saata VOL: 1, ISSUE: 3 - OCTOBER 2017 facebook
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SAATA ITAA Conference-2016 team
The Strength of a Woman - Dr. Navina S home
Kousalya-Karthikeyan Dr. Navina, Completed schooling in Coimbatore and is Medicine graduate from Tirunelveli Medical College, Currently pursuing M.D. Psychiatry at Sri Ramachandra University, Chennai. Her Interests include spirituality, philosophy and social work.
Email: navina.vishnuvardan@gmail.com

Yesterday was any other day as usual at the psychiatry outpatient clinic in urban Chennai. I sat attending to old patients and "review cases" when a new patient walked in. She was a petite woman in her late thirties with a calm yet apprehensive demeanour, an air of sadness about her.She sought psychiatric guidance to help her with some unwelcome changes life had unceremoniously foisted upon her. Her husband of eighteen years, her faithful companion, had been whisked away by a brain haemorrhage four months ago and she now found herself clutching at loose ends and tender, bittersweet memories struggling to make some sense of life and all it's injustice.

She spoke of her grief and loss, her worries for her young kids in school, one just on the verge of manhood, the other still immersed in the innocence of childhood, of their grief for a father who had been more a friend and playmate, their chivalrous attempts at staying strong for her while leaning on her to fill in a void that would never be filled. She spoke of her ageing in-laws who mourned the loss of the son they expected would take care of them in their twilight years, their bitterness at having been deprived of a safe and comfortable old age, the uncertainty of the future that lay ahead and how in their pain they lashed out at her, heaping blame and stinging accusations on her for his untimely demise. She spoke of how she needed to pull her children out of the school they were in and admit them in a government school for she could no longer afford the fees, of how she was not allowed to visit her parents' home where she would at least find some mental solace in kind words, of having started attending typewriting classes to prepare herself for her husband's job that she was due to get in a few months.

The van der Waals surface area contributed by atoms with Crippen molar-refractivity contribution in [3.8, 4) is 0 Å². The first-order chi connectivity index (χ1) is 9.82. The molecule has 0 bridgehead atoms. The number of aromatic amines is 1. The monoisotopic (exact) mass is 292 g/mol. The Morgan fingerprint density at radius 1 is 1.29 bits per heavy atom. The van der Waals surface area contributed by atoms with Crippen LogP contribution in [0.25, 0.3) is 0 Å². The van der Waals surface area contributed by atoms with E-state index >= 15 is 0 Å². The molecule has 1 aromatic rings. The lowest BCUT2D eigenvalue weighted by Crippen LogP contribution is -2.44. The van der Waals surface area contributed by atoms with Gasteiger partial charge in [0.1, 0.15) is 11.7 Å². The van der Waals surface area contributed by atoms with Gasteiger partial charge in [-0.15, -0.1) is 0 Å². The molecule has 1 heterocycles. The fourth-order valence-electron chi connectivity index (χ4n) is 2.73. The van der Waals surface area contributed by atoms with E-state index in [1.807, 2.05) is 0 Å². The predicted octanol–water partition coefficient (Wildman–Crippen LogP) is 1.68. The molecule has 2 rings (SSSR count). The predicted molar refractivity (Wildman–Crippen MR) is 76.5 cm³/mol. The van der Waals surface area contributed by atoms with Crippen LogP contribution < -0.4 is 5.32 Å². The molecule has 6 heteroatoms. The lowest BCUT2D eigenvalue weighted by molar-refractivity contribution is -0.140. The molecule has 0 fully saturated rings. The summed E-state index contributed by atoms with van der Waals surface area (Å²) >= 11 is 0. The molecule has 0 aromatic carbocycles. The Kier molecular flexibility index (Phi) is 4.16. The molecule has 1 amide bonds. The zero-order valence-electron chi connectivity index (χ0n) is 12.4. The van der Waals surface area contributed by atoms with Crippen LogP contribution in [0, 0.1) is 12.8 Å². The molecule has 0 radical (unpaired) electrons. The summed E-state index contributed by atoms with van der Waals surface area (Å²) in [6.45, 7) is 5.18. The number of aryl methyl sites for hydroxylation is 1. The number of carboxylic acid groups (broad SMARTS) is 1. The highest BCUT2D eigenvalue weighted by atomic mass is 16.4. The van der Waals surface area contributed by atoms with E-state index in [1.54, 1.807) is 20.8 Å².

But amidst the pain and tears, I could see streaks of what I hoped was the innate strength that would help her weather the storm of her life. I could sense the determination she had, to keep herself together for her children's sake, to put together their lives as best as she could. The courage of womanhood touched me as it often does on any mundane working day. Here was a docile woman, with a tenth standard pass, so far having lived a sheltered if somewhat restricted life, content in domesticity, in her roles of daughter-in-law, wife and mother, being forced to reinvent herself, to acquire skills that she would need to survive, to stand-in as both father and mother for her two sons at a sensitive age when they would miss a father the most, to take care of and support cantankerous ageing in-laws who were often hostile to her and critical of her. I wished she could see herself through my eyes, of how I was inspired and moved by her strength of character. But people in the thick of the battle have no such mercies. They are too busy fighting to stay afloat to see how amazing they are. It is an undeniable feminine quality to nurture others, to put oneself last.

She's not the first and would not be the last of many women who have had the carpet pulled out from under their feet, yet managed to keep going on, often becoming the backbone of the family and thus, the society. It made me think of how as a society we should do more for our daughters. Given the unpredictability of life, why should women be forced to face their battles ill-equipped? Why not give them education and knowledge that would go a much longer way than any dowry or material inheritance can? Why not encourage them to work and be financially independent ? Why not teach them the fundamentals of finance, of handling a bank account, of filing tax returns? Why not teach them self-reliance and self-sufficiency from childhood? After all, is that not what you would want the mother of your children to have if you woke up one day to find yourself unexpectedly dead?

 
CONFERENCE AFTERWORD
arr World Conference of TA - 2017, Berlin, Germany
- Rosemary Kurian
EXPERIENCES
arr The Strength of a Woman
- Dr. Navina S
arr Inner GPS
- Namita Shetty
arr Peacefully Messy
- Sheena Yusuf
arr A Curriculum to Release, Recognise and Respond
- Karuna Guruprasad
BOOK REVIEW
arr Healing the Shame that Binds You
- Sarmishta Mani
arr Sex in Human Loving
- Srinath Nadathur

Creative Corner
Rainbow Bridge
- Prasad Naveen

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